I have never personally met Dr Brenner; the only time I saw him was from afar. However, when I heard of his passing yesterday, my heart sank and I simply did not know what to do for a few minutes.
Having studied the humanities all my life, I will never know the magnitude of his contributions, however comprehensively expressed. Markers such as his Nobel Prize in Physiology or Medicine in 2002 and being given awarded an honourary citizenship by the Singapore government in 2003 do not seem to do him justice.
So why am I struck by the death of a scientist who, by all accounts, has led a long and fruitful life?
As life would have it, I encountered Dr Brenner while working for Para Limes when it was still based at Nanyang Technological University. Part of my duties was to edit raw transcripts of the various conferences organised by Para Limes before passing it on to a professional editor to turn it into a book. Hence, I have edited transcripts of various talks given by Dr Brenner during the conferences.
Watching recordings of him repeatedly while editing the transcripts had a strange effect on me. As one had to listen very intently with headphones on, it did feel as if he was speaking directly to me.
While most of the content are beyond me, I was struck by his vigour and wit despite being afflicted with ill health. He came across as someone who has always been interested in science, and the actual research and experimentation should take priority. Such a concern is understandable, and it is one shared by people from various disciplines as well.
During the conference entitled, Grand Challenges of Science in the 21st Century, he wryly criticises the bureaucracy within scientific institutions with his characteristic wit:
The full recording of Dr Brenner's talk, in which he went on to discuss the challenges of science can be found here. Para Limes has since went on to produce a book which condenses the main points made by all the speakers of the event, which is available for purchase.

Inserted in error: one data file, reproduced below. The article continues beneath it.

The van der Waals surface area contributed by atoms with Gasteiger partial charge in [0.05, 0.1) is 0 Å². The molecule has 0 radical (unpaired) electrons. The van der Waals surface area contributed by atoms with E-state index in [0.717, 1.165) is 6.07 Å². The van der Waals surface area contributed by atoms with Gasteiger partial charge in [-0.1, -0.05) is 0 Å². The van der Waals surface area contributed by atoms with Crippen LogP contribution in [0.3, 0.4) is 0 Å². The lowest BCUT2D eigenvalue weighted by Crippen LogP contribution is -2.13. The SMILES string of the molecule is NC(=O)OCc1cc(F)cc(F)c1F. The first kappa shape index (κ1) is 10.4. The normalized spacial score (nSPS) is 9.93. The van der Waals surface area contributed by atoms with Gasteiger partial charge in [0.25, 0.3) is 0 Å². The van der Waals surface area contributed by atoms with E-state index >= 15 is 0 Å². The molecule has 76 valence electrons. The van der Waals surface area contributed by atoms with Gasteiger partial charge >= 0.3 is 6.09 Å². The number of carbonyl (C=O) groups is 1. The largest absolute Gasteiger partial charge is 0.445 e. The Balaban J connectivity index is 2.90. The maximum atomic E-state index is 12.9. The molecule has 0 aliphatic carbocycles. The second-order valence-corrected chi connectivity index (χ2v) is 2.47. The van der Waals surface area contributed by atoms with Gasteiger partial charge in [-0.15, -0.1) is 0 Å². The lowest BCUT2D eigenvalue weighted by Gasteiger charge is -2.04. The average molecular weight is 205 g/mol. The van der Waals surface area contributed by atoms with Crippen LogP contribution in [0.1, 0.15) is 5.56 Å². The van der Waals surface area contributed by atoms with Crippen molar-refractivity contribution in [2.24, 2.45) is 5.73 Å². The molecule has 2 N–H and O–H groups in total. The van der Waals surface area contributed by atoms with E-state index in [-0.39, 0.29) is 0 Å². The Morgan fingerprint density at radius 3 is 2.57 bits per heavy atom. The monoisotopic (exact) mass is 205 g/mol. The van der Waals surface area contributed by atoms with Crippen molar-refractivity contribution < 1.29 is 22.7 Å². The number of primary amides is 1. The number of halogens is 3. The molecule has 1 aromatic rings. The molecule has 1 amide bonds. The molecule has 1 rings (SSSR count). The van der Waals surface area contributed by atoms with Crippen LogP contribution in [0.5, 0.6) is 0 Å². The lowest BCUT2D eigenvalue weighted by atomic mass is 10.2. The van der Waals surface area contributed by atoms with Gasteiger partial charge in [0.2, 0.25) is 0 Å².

Despite all his accomplishments and seniority, his passion and sense of wonderment never left him. During his last appearance at one of Para Limes' events, he sent down with computational neurobiologist, Terry Sejnowski, and spoke candidly about the development of science and his career.
Over the course of several sessions, he explained how he structured his laboratory and ensured everyone involved took responsibility of their areas of research. He also provided anecdotes about how he treasured talent and skill over paper qualifications. It is amazing that his rebellious streak still feels unorthodox today, let alone back then.
The following is the first video of the series:
It is interesting that through the course of a menial task, I unwittingly established an unlikely connection with Dr Brenner. His devotion to science and endless curiosity resonated with me. The constant push and striving in the human spirit is inspiring, and was definitely embodied by Dr Brenner.
While it is almost impossible to attain equivalent accomplishments in my line of work, one hopes to emulate his spirit in pursuing what is important, and be endlessly curious in whatever we do.
Thank you Dr Brenner.